Yesterday I was looking at some images by Japanese illustrator Kazuo Hozumi and came across one that had five of his signature smiling figures in a random assortment of outfits.
Something clicked and I realized that two of the figures, who were side by side, formed a clever cartoon parody of the fall of the Ivy League Look.
On the left we have Mr. Class of ’67, who looks straight out of “Take Ivy” from a few years earlier, with his madras jacket worn over shorts, athletic socks and loafers. Basically the same stuff guys on campus had been wearing the past 15 years or so.
On the right is Mr. Class of ’68, who has made a sharp break with the past. Note the long hair, sandals, and virtue-signalling t-shirt.
The funny part is that when ’68 was a freshman, he asked ’67, then a sophomore, where he got his madras jacket. — CC
Both are candidates for the “It’s a Small World After All” ride at Disneyland.
I feel like a cross between the two today. Wearing Levi’s blue jeans, white socks and camp mocs.
You sound like an IT guy.
Sacksuit, nope just a college student who tries to avoid looking like a one. I forgot to mention that I’m also wearing an OCBD.
I wonder what I would’ve done…
Having been there I would have put the change year more at the fall of 1967 after the “Summer of Love”. At least at my northeastern college, everybody came back smoking weed and wearing denim in ’67. Perhaps the change took a bit longer to arrive in other parts of the country.
Exactly, as noted here several times before, the fall semester after the Summer Of Love would’ve had the boys talking about the change in the air.
I had a crew cut in ’67 and was sure I would never wear it any other way. However, by about ’74 I found myself having hair that slightly overlapped my ears. There was an equally powerful revolution that I noticed around 1979 when buzz cuts made a shocking comeback. I recall my mother in law remarking about that time that there were suddenly a bunch of nice, clean-looking young men around Boston where she lived. My wife later pointed out that the young men she saw were what my wife called “punk rockers.” I remember that conversation vividly because it was the first time it occurred to me that the rebel sub-culture were then the short-hairs.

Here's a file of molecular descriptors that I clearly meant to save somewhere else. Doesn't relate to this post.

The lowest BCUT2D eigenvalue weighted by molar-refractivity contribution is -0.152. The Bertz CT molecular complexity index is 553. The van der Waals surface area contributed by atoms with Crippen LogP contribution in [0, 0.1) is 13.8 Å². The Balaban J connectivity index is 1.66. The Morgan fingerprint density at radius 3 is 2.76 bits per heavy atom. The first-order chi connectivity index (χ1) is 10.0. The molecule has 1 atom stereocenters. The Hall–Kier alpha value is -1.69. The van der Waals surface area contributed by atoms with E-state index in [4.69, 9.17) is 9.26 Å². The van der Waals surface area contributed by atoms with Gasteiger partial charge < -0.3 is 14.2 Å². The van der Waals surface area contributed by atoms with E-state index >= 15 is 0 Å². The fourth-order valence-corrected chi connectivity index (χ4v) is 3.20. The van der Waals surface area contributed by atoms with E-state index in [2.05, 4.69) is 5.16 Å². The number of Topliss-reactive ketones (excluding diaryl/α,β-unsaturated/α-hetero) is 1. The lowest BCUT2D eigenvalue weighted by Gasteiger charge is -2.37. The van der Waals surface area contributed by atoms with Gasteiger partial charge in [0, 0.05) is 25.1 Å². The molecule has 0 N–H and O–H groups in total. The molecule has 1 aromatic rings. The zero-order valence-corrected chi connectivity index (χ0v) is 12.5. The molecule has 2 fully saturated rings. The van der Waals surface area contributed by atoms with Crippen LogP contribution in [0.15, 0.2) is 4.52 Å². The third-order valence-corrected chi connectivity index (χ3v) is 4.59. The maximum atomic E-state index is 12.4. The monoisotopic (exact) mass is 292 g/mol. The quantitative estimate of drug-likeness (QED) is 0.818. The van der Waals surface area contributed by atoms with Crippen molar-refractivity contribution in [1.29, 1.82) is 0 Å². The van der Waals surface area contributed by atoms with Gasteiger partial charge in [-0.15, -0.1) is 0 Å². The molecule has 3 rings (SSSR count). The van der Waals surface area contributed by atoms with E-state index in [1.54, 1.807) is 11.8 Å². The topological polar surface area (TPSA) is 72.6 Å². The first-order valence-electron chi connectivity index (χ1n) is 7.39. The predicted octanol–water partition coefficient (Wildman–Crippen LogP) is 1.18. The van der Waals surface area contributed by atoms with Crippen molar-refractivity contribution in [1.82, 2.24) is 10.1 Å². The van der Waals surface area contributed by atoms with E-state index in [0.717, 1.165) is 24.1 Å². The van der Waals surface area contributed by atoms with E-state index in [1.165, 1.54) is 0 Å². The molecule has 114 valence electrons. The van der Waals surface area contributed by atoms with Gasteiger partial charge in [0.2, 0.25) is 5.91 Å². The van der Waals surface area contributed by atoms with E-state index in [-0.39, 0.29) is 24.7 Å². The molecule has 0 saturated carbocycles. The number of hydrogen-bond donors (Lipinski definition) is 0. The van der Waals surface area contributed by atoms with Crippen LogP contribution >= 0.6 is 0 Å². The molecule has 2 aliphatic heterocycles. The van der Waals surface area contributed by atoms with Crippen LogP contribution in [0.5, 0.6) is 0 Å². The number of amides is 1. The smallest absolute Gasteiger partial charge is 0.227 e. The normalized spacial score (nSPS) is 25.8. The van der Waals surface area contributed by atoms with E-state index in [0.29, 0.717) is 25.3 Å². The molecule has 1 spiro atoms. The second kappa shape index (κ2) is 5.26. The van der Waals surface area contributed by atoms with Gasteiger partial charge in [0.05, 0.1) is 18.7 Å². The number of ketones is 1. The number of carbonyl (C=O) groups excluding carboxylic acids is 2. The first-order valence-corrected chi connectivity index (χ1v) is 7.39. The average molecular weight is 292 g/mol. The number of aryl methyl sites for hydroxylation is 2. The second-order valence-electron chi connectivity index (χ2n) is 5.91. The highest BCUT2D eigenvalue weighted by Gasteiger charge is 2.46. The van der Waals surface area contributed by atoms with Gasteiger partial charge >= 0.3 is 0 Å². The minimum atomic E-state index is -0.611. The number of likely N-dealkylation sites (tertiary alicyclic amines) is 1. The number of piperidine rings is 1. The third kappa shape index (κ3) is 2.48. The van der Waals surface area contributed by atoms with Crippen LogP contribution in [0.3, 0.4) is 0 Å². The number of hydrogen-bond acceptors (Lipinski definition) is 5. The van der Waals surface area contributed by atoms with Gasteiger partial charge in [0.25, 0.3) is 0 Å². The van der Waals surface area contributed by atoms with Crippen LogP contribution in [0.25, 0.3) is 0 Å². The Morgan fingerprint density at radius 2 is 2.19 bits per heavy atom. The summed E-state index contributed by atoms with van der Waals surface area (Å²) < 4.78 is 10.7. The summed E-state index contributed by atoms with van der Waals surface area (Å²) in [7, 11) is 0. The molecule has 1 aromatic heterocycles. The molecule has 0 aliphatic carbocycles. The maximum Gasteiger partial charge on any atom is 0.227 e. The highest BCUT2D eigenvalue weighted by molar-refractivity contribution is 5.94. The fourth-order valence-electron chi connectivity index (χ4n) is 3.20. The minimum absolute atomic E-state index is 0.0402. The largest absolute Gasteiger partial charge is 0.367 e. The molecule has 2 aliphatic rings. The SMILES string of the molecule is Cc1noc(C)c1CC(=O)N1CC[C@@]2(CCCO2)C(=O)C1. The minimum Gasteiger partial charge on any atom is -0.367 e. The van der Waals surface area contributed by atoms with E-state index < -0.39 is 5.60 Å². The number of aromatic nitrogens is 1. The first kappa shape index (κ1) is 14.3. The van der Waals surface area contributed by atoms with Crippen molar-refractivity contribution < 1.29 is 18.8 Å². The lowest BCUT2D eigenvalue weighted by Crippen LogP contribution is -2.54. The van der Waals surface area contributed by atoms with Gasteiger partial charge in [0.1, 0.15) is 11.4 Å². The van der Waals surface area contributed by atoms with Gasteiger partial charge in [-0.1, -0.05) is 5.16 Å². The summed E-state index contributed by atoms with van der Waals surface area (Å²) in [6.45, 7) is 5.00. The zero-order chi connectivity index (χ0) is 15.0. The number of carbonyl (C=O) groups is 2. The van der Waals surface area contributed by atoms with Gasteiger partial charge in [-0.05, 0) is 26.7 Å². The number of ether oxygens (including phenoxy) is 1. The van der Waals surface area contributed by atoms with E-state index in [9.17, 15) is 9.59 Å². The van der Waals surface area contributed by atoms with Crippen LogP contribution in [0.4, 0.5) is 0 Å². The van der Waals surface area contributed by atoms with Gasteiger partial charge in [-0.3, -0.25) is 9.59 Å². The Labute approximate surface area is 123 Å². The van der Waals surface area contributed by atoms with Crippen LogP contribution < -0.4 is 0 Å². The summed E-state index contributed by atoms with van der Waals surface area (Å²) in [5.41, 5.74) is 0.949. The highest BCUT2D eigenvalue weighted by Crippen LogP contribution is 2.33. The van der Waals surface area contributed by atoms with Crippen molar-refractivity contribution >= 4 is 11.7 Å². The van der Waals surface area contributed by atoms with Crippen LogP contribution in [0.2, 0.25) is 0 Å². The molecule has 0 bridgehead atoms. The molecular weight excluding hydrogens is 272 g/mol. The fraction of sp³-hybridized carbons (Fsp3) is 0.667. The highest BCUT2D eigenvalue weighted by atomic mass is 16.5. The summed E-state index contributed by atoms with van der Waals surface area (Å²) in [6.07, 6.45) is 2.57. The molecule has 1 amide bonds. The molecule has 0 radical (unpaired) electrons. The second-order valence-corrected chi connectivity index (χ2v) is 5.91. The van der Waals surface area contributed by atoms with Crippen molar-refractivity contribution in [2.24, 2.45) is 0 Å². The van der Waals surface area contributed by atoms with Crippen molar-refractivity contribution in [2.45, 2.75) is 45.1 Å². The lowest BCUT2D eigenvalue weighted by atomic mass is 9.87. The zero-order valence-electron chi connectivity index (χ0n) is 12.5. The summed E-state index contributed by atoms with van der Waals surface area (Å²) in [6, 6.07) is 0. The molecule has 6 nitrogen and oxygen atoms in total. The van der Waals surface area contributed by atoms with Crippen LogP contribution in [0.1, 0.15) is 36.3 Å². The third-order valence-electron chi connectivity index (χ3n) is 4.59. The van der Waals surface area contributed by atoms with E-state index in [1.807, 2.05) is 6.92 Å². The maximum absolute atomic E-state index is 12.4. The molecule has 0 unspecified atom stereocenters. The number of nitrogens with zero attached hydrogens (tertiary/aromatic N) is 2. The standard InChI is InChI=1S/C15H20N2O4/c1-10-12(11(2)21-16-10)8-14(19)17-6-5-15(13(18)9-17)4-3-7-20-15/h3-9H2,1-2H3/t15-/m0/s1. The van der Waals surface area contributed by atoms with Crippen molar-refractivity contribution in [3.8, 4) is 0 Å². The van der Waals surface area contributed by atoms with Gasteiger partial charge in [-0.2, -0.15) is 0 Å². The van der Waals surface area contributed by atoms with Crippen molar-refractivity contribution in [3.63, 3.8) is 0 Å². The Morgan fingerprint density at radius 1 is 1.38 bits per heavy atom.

Incidentally, I went back to a crew cut about ’79 and never wavered again. Although today it’s only a crew a bit on the sidewalls.
I quite like these illustrations but one thing that seems odd to me are those lines (whiskers?) on the sides of the character’s noses.
The John Lennon/John Denver granny glasses were also an essential part of the uniform.
I believe John Sebastian of The Lovin’ Spoonful was the likely the first musician of note (or Person Of Influence, as a cultural anthropologist might say) to sport wire-frame “Granny Glasses” as a fashion statement. The first known sighting was 1965 at the Moulin Rouge on the Sunset Strip; the same year that The Beatles played Shea Stadium dressed in Nehru-style jackets.
The cartoon doesn’t look like a parody to me–more like a pretty accurate representation, except that the guy on the right looks too clean.
John Sebastian and John Lennon’s frames were somewhat oval. John Lennon, like the chap in the illustration, wore round frames.
Those, technically, were granny glasses.
We called them Gandhi glasses at the time.
For those interested, here’s the reason that John Lennon started to wear them:
John Lennon wore more than one style of glasses but he is best known for popularising the British National Health Service’s (NHS) frames style number ‘NHS422CJ’, shown at the top left here: https://www.college-optometrists.org/asset/8900FD2C%2D320B%2D4663%2DAE2FD9C49CCFF63A/
Founded in 1948 to give comprehensive, universal and free health care at the point of delivery, the NHS provided free or subsidised spectacles from a limited and unimaginative range until 1985 (when eligible patients were given vouchers for use in the open market instead). Until Lennon’s adoption of ‘NHS specs’, they were almost universally loathed among the young because of the social stigma attached to unattractive state-subsidised medical appliances: https://www.selectspecs.com/blog/wp-content/uploads/2016/07/1978_NHS_glasses-750×367.jpg
However, when Lennon removed the mock tortoiseshell plastic coating on his NHS422CJs, revealing the gold coloured wire underneath, he immediately turned ‘stigma’ into ‘style’, something for which a generation of myopic Britons will always be grateful, possibly making him more popular than Jesus.
They still make the National Health Service frames made at the Algha factory , they will set you back about $500 USD.
Mac, those nice frames were also worn by Indiana Jones. Also, the OPH says that those horn rim shaped tortoise covered wire glasses are acceptable wear for preps.
My ex wife was wearing those in late seventies, they weren’t that expensive back then. I recently ordered a pair, although I currently wear Anglo-American frames.
Denim? Yuck. Too degenerate for my taste.